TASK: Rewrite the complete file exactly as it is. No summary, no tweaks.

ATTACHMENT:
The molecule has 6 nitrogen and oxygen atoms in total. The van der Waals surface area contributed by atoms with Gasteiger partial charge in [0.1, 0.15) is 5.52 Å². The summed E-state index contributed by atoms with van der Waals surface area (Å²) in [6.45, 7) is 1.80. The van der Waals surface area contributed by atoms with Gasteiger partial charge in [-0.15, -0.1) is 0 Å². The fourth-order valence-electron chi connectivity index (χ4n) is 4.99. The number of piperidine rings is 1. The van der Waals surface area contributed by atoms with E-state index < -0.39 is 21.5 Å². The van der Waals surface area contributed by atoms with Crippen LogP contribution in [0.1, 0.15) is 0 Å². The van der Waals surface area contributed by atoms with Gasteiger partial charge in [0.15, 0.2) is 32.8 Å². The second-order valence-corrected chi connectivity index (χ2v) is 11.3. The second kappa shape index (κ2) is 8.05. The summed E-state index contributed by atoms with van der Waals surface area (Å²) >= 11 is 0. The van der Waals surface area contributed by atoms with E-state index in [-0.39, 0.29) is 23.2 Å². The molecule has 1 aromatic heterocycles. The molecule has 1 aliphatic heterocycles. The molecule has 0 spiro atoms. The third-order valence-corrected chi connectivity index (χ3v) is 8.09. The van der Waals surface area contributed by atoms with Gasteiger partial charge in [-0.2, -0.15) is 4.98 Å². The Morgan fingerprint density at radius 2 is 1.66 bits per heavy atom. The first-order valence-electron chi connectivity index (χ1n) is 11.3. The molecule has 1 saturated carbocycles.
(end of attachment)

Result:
The molecule has 6 nitrogen and oxygen atoms in total. The van der Waals surface area contributed by atoms with Gasteiger partial charge in [0.1, 0.15) is 5.52 Å². The summed E-state index contributed by atoms with van der Waals surface area (Å²) in [6.45, 7) is 1.80. The van der Waals surface area contributed by atoms with Gasteiger partial charge in [-0.15, -0.1) is 0 Å². The fourth-order valence-electron chi connectivity index (χ4n) is 4.99. The number of piperidine rings is 1. The van der Waals surface area contributed by atoms with E-state index < -0.39 is 21.5 Å². The van der Waals surface area contributed by atoms with Crippen LogP contribution in [0.1, 0.15) is 0 Å². The van der Waals surface area contributed by atoms with Gasteiger partial charge in [0.15, 0.2) is 32.8 Å². The second-order valence-corrected chi connectivity index (χ2v) is 11.3. The second kappa shape index (κ2) is 8.05. The summed E-state index contributed by atoms with van der Waals surface area (Å²) >= 11 is 0. The van der Waals surface area contributed by atoms with E-state index in [-0.39, 0.29) is 23.2 Å². The molecule has 1 aromatic heterocycles. The molecule has 1 aliphatic heterocycles. The molecule has 0 spiro atoms. The third-order valence-corrected chi connectivity index (χ3v) is 8.09. The van der Waals surface area contributed by atoms with Gasteiger partial charge in [-0.2, -0.15) is 4.98 Å². The Morgan fingerprint density at radius 2 is 1.66 bits per heavy atom. The first-order valence-electron chi connectivity index (χ1n) is 11.3. The molecule has 1 saturated carbocycles.